Resolving to make a difference

New Year’s resolutions are as much a part of the first day of every New Year as are college football bowl games, black-eyed peas and turnip greens. For everyone who, like me, considers who we are to be a “work in progress,” resolutions help us focus on the things about ourselves and our communities that we want to make better.

Resolutions such as losing weight, quitting smoking and getting out of debt are as popular as they are daunting. All of us have made resolutions with the best of intentions, only to see them fail weeks into the New Year.

So, here’s a suggestion for actually accomplishing your New Year’s resolution this year: Focus your resolution on someone else rather than yourself.

Now before you call a neighbor letting them know your resolution for the New Year is for them to lose weight, let me clarify [and perhaps save a friendship or two]. Look to your community, your church, your local schools and find something you can do to make a difference. Then, resolve to do just that in the new year.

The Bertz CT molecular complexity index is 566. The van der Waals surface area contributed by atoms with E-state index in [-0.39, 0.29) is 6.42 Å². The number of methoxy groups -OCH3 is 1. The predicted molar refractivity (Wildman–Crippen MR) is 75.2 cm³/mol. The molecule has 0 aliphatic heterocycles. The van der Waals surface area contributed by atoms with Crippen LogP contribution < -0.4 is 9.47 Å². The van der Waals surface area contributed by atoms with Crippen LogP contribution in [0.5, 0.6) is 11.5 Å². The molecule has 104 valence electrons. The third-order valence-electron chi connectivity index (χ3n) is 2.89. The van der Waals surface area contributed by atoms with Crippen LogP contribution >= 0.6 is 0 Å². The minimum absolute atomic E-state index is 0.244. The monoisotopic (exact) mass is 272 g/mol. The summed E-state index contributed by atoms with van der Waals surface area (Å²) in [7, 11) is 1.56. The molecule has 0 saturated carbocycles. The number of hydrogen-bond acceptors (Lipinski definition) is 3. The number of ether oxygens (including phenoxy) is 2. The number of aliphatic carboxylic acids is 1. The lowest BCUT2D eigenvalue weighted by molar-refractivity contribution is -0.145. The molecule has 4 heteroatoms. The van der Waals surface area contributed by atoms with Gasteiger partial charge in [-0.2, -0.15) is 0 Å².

Resolve to recycle at home or at your place of work. Or, if you find the recycling opportunities here lacking, do something to change that.

The needs in our local schools are great considering tightening budgets at the state level. A quick call to any local school or PTO will no doubt result in an extensive list of ways you can make an immediate impact.

Congestion on Shelby County roads is nothing new to those brave souls who commute to and from work. How about resolving to carpool to work three or more days a week?

These ideas will do nothing for your waistline, but they can certainly make a difference. Never be afraid to make a plan for improvement; doing so is good therapy and can more times than not help make our community and us better.